Tag Archives: phishing

4 Sneaky Ways Cybercriminals Used Phishing In 2017

10 Jan 18
lverbik
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Cybercriminals were more active in 2017 than ever before, with a staggering array of high-profile hacking incidents in the news each month. Here are four of the ways hackers used phishing to penetrate some of the most secure networks in the country last year.

Shipping Info Scam: Last July, an Internet security company called Comodo outlined a phishing strategy that was zeroing in on small businesses. Hackers sent phishing e-mails out to more than 3,000 businesses with the subject line “Shipping information.” When the recipient clicked the tracking link in the body of the e-mail, it downloaded malware to their PCs.

WannaCry: This widespread ransomware exploited a weak point in the Windows operating system to infiltrate networks across the country. Once it was in, the malware locked users out of their files and demanded a hefty ransom to retrieve their data.

The Shadow Brokers: Last April, the ominously named Shadow Brokers released a huge number of classified tools used by the NSA, including Windows exploits, which hackers then used to infect businesses throughout the world.

Google Docs Phishing: In May, hackers sent out false Google Docs editing requests to over 3 million individuals. You know how the story goes — when recipients clicked the link, phishers gained access to their entire Gmail account.

 

SmallBizTrends.com 08/29/2017

4 E-mails You Should NEVER Open

17 May 17
lverbik
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No matter how “bomb-proof” we make your network, you and your employees can still invite a hacker in if you click on a link or open an attachment in an e-mail sent by a cybercriminal. Some spam is obvious (can you say, “Viagra at a discount”?) but others are VERY cleverly designed to sneak past all the filters and trick the recipient into opening the door. Known as a “phishing” e-mail, this still is the #1 way hackers circumvent firewalls, filters and antivirus, so it’s critical that you and your employees know how to spot a threatening e-mail. Here are four types of e-mail ploys you should be on high alert for.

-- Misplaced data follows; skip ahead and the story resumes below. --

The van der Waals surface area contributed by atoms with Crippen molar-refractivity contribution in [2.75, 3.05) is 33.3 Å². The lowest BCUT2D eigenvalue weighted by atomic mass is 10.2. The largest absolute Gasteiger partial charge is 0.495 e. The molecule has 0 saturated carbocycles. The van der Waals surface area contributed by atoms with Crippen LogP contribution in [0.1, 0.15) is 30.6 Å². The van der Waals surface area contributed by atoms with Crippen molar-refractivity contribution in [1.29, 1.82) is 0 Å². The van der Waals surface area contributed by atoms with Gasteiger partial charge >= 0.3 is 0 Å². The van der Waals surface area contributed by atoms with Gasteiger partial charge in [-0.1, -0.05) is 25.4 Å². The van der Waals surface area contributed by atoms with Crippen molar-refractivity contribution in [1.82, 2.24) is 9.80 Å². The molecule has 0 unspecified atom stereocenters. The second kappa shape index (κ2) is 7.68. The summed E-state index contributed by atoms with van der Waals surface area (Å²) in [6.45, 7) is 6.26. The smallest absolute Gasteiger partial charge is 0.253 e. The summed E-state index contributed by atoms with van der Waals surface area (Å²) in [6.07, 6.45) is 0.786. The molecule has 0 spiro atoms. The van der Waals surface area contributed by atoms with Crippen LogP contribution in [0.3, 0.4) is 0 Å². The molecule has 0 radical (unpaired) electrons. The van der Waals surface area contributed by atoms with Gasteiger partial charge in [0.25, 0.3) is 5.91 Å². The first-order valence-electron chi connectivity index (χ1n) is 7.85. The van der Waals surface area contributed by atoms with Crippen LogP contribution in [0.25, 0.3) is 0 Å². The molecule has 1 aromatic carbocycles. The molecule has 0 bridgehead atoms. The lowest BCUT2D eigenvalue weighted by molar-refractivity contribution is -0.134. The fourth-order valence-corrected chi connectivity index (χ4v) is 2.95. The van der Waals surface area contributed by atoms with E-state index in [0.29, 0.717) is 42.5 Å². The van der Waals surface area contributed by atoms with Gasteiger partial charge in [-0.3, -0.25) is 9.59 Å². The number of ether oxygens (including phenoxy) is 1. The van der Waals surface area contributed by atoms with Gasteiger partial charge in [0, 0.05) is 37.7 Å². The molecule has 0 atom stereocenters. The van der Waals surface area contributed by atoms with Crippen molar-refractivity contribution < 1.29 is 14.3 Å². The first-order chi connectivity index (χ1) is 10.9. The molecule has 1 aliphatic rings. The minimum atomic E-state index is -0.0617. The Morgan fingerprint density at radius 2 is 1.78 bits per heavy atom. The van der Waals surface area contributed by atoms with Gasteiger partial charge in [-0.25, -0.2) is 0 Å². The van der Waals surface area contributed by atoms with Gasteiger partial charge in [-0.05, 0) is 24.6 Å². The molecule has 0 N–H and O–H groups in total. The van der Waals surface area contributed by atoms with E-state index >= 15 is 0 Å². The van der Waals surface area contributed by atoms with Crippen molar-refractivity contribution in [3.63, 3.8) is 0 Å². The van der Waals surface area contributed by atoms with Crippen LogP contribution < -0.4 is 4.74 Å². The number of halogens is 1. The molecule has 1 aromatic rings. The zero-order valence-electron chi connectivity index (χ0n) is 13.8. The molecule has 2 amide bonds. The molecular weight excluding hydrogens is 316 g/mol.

The Authority E-mail. The most common phishing e-mails are ones impersonating your bank, the IRS or some authority figure. The rule of thumb is this: ANY e-mail that comes in where 1) you don’t PERSONALLY know the sender, including e-mails from the IRS, Microsoft or your “bank,” and 2) asks you to “verify” your account should be deleted. Remember, ANY important notification will be sent via old-fashioned snail mail. If it’s important, they can call you.

The “Account Verification” E-mail. Any e-mail that asks you to verify your password, bank information or login credentials, OR to update your account information, should be ignored. No legitimate vendor sends e-mails asking for this; they will simply ask you upon logging in to update or verify your information if that’s necessary.

The Typo E-mail. Another big warning sign is typos. E-mails coming from overseas (which is where most of these attacks come from) are written by people who do not speak or write English well. Therefore, if there are obvious typos or grammar mistakes, delete it.

The Zip File, PDF Or Invoice Attachment. Unless you specifically KNOW the sender of an e-mail, never, ever open an attachment. That includes PDFs, zip files, music and video files and anything referencing an unpaid invoice or accounting file (many hackers use this to get people in accounting departments to open e-mails). Of course, ANY file can carry a virus, so better to delete it than be sorry.